Conclusion. Our study found a possible correlation between electrocardiogram pattern in cardiac arrest patients and the incidence of near-death experiences. Further studies should address this problem in larger samples.
Key words: near-death experiences, electrocardiogram, heart arrest, incidence, prospective study, resuscitation
A prospective randomized high fidelity simulation center based side-by-side comparison analyzing the success and ease of conventional versus new generation video laryngoscope technology by inexperienced laryngoscopists (Views : 1712 times)
Introduction. Indirect video laryngoscopes are altering the landscape of airway management. The primary aim of this prospective randomized patient simulator analysis was to objectively compare video laryngoscopes to standard airway management techniques in novice users.
Methods. "First year medical students were exposed to high-fidelity simulated normal and difficult airway scenarios while using an array of indirect video laryngoscopes (e.g., the GlideScope, McGRATH or Pentax AWS-100) that were compared to Macintosh laryngoscope and fiberoptic bronchoscope (i.e., historic gold standards for normal and difficult airways, respectively)."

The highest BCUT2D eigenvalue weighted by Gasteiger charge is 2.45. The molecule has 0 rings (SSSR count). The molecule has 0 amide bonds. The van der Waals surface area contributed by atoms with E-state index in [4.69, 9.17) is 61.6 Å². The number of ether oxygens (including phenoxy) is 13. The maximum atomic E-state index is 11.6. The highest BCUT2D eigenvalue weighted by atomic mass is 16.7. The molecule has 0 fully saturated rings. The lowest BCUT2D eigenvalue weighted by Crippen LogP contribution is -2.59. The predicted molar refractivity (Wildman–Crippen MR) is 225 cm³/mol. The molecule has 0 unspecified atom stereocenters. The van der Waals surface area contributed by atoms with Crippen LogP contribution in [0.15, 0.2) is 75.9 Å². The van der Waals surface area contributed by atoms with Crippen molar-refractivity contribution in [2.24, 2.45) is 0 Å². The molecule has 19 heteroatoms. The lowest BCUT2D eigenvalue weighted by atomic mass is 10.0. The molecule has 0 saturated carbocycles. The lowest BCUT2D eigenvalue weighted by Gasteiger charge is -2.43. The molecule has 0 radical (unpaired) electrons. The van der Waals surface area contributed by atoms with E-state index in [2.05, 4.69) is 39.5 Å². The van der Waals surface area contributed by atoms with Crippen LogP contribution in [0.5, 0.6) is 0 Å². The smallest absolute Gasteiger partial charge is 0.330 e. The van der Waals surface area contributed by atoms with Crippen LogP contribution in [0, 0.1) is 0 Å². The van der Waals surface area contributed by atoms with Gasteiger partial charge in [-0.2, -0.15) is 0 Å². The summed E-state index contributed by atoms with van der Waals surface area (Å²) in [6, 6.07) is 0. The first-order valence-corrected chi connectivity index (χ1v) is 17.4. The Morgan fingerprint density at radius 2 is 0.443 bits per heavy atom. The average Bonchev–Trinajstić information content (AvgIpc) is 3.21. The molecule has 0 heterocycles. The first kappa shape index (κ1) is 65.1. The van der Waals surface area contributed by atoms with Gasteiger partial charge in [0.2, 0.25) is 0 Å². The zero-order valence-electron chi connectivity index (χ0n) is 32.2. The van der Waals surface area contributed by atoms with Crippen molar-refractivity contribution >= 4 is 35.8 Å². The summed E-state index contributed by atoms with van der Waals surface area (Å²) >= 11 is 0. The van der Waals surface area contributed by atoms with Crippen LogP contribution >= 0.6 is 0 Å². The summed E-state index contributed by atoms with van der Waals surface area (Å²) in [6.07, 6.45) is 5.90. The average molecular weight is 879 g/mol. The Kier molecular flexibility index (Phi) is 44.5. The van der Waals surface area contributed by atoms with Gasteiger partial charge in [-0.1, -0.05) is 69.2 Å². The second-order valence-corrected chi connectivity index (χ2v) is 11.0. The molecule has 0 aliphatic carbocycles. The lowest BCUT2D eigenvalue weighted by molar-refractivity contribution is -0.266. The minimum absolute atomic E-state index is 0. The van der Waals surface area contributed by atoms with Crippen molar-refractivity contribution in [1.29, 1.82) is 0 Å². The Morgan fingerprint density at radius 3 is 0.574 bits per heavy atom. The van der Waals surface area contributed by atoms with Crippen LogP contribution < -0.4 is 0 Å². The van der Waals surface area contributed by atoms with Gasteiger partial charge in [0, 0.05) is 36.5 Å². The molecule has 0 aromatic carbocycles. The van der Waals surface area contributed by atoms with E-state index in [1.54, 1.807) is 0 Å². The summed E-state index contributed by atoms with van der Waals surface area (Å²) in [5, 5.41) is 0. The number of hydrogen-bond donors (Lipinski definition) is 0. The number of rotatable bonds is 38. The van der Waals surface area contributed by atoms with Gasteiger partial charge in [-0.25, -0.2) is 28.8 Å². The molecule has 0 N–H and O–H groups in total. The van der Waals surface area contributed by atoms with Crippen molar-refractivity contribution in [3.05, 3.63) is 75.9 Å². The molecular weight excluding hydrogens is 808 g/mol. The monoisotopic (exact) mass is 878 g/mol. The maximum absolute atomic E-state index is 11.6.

Results. In the normal airway scenario, the best glottic view (both subjective and objective) was obtained with the video laryngoscopes and intubation success rates were highest with the video laryngoscopes (100% success rate for each device) and Macintosh (80%). In the difficult airway scenario, the best glottic view was achieved with all video laryngoscopes and the fiberoptic bronchoscope; however, tracheal intubation was best achieved with the video laryngoscopes (100% success rate for each device) whereas the success rate with the bronchoscope was only 36%.
Discussion. Our findings support the use of the GlideScope, McGRATH, or Macintosh laryngoscopes for novice users managing a normal airway. When managing the difficult airway, there was no difference between any video or Macintosh laryngoscope in the time to successfully intubate the trachea. Over time, study participants demonstrated learned behavior as they became more facile with all devices. When comparing the video laryngoscopes, all three performed similarly overall and proved useful in the hands of novice users. Regardless of airway difficulty, the fiberoptic bronchoscope yielded the worst results.
Key words: airway, airway management, airway equipment, patient simulation, success, tracheal intubation